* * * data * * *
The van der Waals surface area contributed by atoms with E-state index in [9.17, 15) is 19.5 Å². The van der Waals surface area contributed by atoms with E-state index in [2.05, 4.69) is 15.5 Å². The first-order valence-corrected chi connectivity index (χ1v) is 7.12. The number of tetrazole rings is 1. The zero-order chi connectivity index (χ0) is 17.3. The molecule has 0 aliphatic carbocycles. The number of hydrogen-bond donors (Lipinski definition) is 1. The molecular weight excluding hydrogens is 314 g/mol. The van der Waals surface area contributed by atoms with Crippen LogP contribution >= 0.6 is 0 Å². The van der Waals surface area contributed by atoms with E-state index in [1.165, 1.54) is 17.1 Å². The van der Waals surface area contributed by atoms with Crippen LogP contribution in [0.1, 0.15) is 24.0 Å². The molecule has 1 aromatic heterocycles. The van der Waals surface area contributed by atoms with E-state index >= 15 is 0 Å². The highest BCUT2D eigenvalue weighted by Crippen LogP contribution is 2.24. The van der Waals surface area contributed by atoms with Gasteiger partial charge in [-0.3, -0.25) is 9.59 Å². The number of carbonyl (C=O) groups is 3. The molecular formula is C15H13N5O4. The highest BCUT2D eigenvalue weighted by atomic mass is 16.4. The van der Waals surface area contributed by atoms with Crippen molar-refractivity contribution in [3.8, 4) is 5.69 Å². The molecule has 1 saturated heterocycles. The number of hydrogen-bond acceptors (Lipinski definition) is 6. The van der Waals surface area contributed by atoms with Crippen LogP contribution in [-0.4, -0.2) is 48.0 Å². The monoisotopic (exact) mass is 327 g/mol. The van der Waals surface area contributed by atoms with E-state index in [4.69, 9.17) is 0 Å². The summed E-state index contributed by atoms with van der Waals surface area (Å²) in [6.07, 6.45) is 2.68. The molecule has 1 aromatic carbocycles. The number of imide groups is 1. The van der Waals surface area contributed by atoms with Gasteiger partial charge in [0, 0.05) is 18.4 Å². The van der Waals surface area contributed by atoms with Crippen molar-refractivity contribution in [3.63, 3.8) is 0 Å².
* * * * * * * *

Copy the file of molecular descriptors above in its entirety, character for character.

The van der Waals surface area contributed by atoms with E-state index in [9.17, 15) is 19.5 Å². The van der Waals surface area contributed by atoms with E-state index in [2.05, 4.69) is 15.5 Å². The first-order valence-corrected chi connectivity index (χ1v) is 7.12. The number of tetrazole rings is 1. The zero-order chi connectivity index (χ0) is 17.3. The molecule has 0 aliphatic carbocycles. The number of hydrogen-bond donors (Lipinski definition) is 1. The molecular weight excluding hydrogens is 314 g/mol. The van der Waals surface area contributed by atoms with Crippen LogP contribution >= 0.6 is 0 Å². The van der Waals surface area contributed by atoms with E-state index in [1.165, 1.54) is 17.1 Å². The van der Waals surface area contributed by atoms with Crippen LogP contribution in [0.1, 0.15) is 24.0 Å². The molecule has 1 aromatic heterocycles. The van der Waals surface area contributed by atoms with E-state index >= 15 is 0 Å². The highest BCUT2D eigenvalue weighted by Crippen LogP contribution is 2.24. The van der Waals surface area contributed by atoms with Gasteiger partial charge in [-0.3, -0.25) is 9.59 Å². The number of carbonyl (C=O) groups is 3. The molecular formula is C15H13N5O4. The highest BCUT2D eigenvalue weighted by atomic mass is 16.4. The van der Waals surface area contributed by atoms with Crippen molar-refractivity contribution in [3.8, 4) is 5.69 Å². The molecule has 1 saturated heterocycles. The number of hydrogen-bond acceptors (Lipinski definition) is 6. The van der Waals surface area contributed by atoms with Crippen LogP contribution in [-0.4, -0.2) is 48.0 Å². The monoisotopic (exact) mass is 327 g/mol. The van der Waals surface area contributed by atoms with E-state index in [4.69, 9.17) is 0 Å². The summed E-state index contributed by atoms with van der Waals surface area (Å²) in [6.07, 6.45) is 2.68. The molecule has 1 aromatic carbocycles. The number of imide groups is 1. The van der Waals surface area contributed by atoms with Gasteiger partial charge in [0, 0.05) is 18.4 Å². The van der Waals surface area contributed by atoms with Crippen molar-refractivity contribution in [3.63, 3.8) is 0 Å².